Nathanson, L., Rimm-Kaufman, S.E., & Brock, L.L.
This paper examines the extent to which children’s effortful control and early family experiences predict difficulty in kindergarten adjustment. One hundred and eighty-two children from 31 kindergarten classrooms in rural elementary schools in the Southeast participated. Teachers reported on children’s difficulty with kindergarten adjustment, and parents completed measures assessing children’s effortful control (inhibitory control and attentional focus) and types of parental control (i.e., lax, firm, and harsh). A hierarchical regression analysis was performed to address three research questions: First, how does effortful control (inhibitory control and attentional focus) contribute to children’s difficulty with kindergarten adjustment?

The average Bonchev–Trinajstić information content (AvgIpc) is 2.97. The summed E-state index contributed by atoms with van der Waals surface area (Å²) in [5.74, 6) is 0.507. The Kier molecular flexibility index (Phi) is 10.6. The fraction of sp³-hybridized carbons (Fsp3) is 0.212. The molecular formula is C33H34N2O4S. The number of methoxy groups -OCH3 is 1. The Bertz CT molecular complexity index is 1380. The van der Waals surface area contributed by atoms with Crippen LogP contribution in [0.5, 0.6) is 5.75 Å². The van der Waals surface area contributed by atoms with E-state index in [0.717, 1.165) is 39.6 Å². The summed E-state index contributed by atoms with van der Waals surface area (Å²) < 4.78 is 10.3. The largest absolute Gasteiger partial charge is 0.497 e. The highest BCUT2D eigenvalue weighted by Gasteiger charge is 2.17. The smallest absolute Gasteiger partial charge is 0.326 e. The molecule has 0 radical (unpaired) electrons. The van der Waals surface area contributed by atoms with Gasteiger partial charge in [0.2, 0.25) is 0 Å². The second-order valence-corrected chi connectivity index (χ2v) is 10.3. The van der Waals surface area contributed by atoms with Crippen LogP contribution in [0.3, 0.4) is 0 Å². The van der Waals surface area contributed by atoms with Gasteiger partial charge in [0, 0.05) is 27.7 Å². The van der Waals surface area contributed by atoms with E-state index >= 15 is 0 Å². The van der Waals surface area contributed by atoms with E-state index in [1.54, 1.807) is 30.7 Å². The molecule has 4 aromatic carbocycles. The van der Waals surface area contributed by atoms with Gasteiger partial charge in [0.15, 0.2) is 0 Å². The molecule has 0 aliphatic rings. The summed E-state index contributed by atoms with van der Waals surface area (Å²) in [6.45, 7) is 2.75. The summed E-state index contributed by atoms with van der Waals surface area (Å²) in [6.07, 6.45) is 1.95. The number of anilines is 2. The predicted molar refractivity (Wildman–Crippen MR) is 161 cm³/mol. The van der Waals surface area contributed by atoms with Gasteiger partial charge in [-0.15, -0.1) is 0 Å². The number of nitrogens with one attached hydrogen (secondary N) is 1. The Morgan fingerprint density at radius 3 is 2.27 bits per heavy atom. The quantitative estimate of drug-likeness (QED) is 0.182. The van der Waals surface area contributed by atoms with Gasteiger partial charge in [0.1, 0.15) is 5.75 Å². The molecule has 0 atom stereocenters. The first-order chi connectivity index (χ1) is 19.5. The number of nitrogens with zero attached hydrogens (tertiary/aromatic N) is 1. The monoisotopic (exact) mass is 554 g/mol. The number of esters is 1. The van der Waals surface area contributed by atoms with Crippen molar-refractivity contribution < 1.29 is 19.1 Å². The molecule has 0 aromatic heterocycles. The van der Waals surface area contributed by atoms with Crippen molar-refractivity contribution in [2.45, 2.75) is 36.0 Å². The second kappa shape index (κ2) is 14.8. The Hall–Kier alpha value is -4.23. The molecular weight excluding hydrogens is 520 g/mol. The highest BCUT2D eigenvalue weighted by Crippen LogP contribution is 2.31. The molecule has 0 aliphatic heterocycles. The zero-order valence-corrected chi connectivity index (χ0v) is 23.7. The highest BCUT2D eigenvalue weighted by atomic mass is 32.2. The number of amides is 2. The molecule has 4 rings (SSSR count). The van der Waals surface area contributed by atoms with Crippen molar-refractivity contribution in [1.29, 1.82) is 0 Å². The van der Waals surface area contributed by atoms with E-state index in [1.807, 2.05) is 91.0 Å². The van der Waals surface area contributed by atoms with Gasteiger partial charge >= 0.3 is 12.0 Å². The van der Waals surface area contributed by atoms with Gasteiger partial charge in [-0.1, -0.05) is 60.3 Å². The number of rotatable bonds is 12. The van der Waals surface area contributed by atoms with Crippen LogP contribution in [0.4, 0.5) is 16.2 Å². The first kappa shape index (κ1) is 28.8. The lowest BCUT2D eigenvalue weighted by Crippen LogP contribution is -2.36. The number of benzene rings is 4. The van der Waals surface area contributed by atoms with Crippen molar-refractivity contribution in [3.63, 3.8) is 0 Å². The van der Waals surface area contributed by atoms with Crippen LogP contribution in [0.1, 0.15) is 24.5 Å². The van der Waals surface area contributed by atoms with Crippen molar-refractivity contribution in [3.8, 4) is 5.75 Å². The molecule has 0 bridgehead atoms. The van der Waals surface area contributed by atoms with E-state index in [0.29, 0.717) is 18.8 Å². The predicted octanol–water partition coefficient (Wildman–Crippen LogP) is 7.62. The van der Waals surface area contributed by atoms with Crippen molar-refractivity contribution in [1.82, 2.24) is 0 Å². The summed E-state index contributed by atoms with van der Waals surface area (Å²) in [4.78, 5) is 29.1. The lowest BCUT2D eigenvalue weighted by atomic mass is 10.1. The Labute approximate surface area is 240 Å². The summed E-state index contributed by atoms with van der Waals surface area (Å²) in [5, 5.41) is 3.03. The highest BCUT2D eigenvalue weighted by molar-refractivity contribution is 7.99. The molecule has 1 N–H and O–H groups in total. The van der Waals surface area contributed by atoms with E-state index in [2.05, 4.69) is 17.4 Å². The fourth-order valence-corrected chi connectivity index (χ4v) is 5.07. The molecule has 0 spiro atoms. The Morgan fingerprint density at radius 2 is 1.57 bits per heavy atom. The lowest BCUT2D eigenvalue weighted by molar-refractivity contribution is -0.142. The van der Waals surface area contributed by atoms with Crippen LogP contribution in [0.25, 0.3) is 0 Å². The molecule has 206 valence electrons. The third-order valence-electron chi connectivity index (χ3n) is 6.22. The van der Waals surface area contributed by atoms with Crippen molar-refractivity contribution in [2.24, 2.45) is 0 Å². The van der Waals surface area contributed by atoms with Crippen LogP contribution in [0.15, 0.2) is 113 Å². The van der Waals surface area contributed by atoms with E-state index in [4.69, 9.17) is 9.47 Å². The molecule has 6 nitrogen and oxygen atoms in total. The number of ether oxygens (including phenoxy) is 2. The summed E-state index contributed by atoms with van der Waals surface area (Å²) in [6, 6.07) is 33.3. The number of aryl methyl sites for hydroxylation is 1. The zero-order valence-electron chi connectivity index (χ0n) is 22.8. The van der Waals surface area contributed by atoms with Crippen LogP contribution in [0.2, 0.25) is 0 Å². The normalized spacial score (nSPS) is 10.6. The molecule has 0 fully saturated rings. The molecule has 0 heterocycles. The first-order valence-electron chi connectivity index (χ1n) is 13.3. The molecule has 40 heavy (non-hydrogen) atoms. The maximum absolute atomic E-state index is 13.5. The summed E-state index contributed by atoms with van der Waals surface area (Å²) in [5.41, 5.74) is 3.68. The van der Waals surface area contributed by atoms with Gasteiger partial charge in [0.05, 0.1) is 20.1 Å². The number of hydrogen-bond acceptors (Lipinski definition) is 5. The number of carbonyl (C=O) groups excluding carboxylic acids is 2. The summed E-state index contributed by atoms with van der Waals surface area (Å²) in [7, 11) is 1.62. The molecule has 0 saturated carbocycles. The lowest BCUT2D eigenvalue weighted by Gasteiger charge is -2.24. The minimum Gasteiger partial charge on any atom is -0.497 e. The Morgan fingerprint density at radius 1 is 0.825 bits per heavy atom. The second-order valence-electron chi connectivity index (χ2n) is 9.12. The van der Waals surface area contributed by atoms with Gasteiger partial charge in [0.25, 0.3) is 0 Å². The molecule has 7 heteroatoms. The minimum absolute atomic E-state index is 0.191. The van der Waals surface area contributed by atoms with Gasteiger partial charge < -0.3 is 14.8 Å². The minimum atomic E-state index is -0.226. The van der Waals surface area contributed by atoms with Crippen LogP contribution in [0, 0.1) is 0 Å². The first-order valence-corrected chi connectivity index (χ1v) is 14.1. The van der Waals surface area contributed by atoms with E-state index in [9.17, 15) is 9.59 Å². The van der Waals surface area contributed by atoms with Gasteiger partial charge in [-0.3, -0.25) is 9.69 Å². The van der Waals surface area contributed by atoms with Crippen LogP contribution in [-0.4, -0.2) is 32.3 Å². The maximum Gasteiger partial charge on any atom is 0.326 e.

Second, how does parental control predict children’s difficulty with kindergarten adjustment? Third, to what extent does parental control moderate the relation between effortful control and difficulty with kindergarten adjustment? Practice or Policy: Children lower on inhibitory control showed greater difficulty with kindergarten adjustment than children with higher inhibitory control. Furthermore, lax parental control, but not firm or harsh parental control, predicted children’s adjustment problems. Lax parental control moderated the relation between children’s inhibitory control and difficulty with kindergarten adjustment; specifically, higher levels of lax parental control coupled with lower levels of inhibitory control predicted more difficulty with the adjustment to kindergarten.